People who seek self-actualization must be free to be who they are.  It includes the need to satisfy our personal capabilities, developing our potential, doing what we are skilled in, expanding our metamotivations (seeking justice, creating order, beauty…).

This last desire or aspiration is different for each individual, since each person will feel self-actualized as a result of different experiences or situations that don’t necessarily coincide with those of others. 

For example, one of the aspirations that individuals may have that make them feel self-actualized might be becoming the boss of their own business, while for others it might be creating a family. 

Within this need for development or self-actualization, is a necessary condition that the human has satisfied all of the previous needs.  However, this does not guarantee in any way that the person achieves self-actualization

As we have already explained, the need for self-actualization is person dependent.  It is unique, personal, and changes depending on the person.  It is related to the growth potential of each individual. 

Within these needs, we also find self-transcendence, which refers to the community and contribution to humanity, going beyond the individual self. This is altruism, a motivation that we can consider as superior even to self-actualization. 

Self-actualization is dynamic and involves the use of one’s capabilities in creative and rich ways.  These people tend to be clearer, more objective, and they are not overly affected by their emotions.  They dedicate themselves to a career or cause, and they tend to be committed to something beyond themselves.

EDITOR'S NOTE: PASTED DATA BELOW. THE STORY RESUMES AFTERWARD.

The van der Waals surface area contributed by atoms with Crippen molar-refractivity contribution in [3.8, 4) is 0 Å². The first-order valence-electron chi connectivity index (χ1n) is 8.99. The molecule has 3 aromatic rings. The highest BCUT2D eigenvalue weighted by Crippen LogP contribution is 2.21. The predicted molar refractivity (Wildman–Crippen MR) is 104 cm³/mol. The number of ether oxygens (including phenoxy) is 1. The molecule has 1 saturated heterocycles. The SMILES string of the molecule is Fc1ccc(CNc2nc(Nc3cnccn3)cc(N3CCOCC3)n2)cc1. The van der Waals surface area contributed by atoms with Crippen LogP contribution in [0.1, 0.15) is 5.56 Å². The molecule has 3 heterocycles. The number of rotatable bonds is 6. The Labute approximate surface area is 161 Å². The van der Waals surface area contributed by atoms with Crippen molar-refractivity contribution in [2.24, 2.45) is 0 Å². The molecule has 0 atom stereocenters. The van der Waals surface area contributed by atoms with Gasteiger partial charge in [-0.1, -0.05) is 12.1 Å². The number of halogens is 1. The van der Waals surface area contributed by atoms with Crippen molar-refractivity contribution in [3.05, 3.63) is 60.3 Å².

With regard to needs, Maslow classified them in two ways:

a) Deficiency or Basic Needs

Basic needs are those that make reference to the physiology of individuals, safety, and the feeling of belonging or affiliation. 

They are also called primordial needs, and they are located at the bottom of the pyramid. 

b) Growth or Secondary Needs

These are also called higher needs or developmental needs, those which are more complex and located in the upper part of the pyramid. 

They are different needs because those in the first group refer to a shortcoming that the human attempts to compensate for or fulfill, while those in the second group, for self-actualization, refer to reaching one’s own personal development. 

When basic needs are not met, the individual must seek to meet them because there are unpleasant consequences that result.  However, the higher needs do not involve deficits; they involve seeking growth and personal realization.  

Additionally, Maslow establishing that the hierarchy of needs organized in two blocks represents a growing and accumulative sequence from the most objective to the most subjective. 

Criticisms of Maslow’s Theory

Maslow’s Pyramid theory has also received criticism.  Authors such as Wahba and Bridwell (1976) reviewed the theory of the hierarchy of needs in a publication. 

The criticisms were aimed precisely at the order of the hierarchy, since that is a central aspect of the theory and it is necessary to meet some needs before being able to develop others. 

However, those authors (and others who have also questioned the theory) consider that the order in pyramid form is not necessary when it comes to meeting needs, and that an individual could try to satisfy different needs at the same time.